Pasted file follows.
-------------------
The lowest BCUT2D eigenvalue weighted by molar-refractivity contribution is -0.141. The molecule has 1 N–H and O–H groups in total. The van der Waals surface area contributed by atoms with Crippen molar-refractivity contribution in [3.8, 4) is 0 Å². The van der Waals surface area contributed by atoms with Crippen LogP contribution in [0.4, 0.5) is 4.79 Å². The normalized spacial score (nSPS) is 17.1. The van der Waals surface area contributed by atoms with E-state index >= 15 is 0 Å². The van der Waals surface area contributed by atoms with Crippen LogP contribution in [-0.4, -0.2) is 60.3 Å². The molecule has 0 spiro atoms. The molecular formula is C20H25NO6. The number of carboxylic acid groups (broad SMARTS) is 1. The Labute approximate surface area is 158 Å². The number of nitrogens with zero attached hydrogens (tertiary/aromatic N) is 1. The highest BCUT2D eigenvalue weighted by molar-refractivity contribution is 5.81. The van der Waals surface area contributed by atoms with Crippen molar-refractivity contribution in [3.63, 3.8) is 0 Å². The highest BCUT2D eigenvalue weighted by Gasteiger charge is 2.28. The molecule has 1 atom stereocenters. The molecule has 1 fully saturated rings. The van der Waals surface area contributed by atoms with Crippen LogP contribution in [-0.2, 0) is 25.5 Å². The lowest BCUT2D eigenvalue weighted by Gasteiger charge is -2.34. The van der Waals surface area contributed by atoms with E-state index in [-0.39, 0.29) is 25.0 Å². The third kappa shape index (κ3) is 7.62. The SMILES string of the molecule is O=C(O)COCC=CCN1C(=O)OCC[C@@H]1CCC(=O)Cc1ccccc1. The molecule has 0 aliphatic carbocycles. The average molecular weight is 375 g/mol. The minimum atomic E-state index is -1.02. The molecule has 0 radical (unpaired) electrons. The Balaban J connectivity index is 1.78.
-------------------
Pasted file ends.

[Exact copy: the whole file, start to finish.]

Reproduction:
The lowest BCUT2D eigenvalue weighted by molar-refractivity contribution is -0.141. The molecule has 1 N–H and O–H groups in total. The van der Waals surface area contributed by atoms with Crippen molar-refractivity contribution in [3.8, 4) is 0 Å². The van der Waals surface area contributed by atoms with Crippen LogP contribution in [0.4, 0.5) is 4.79 Å². The normalized spacial score (nSPS) is 17.1. The van der Waals surface area contributed by atoms with E-state index >= 15 is 0 Å². The van der Waals surface area contributed by atoms with Crippen LogP contribution in [-0.4, -0.2) is 60.3 Å². The molecule has 0 spiro atoms. The molecular formula is C20H25NO6. The number of carboxylic acid groups (broad SMARTS) is 1. The Labute approximate surface area is 158 Å². The number of nitrogens with zero attached hydrogens (tertiary/aromatic N) is 1. The highest BCUT2D eigenvalue weighted by molar-refractivity contribution is 5.81. The van der Waals surface area contributed by atoms with Crippen molar-refractivity contribution in [3.63, 3.8) is 0 Å². The highest BCUT2D eigenvalue weighted by Gasteiger charge is 2.28. The molecule has 1 atom stereocenters. The molecule has 1 fully saturated rings. The van der Waals surface area contributed by atoms with Crippen LogP contribution in [-0.2, 0) is 25.5 Å². The lowest BCUT2D eigenvalue weighted by Gasteiger charge is -2.34. The van der Waals surface area contributed by atoms with E-state index in [-0.39, 0.29) is 25.0 Å². The third kappa shape index (κ3) is 7.62. The SMILES string of the molecule is O=C(O)COCC=CCN1C(=O)OCC[C@@H]1CCC(=O)Cc1ccccc1. The molecule has 0 aliphatic carbocycles. The average molecular weight is 375 g/mol. The minimum atomic E-state index is -1.02. The molecule has 0 radical (unpaired) electrons. The Balaban J connectivity index is 1.78.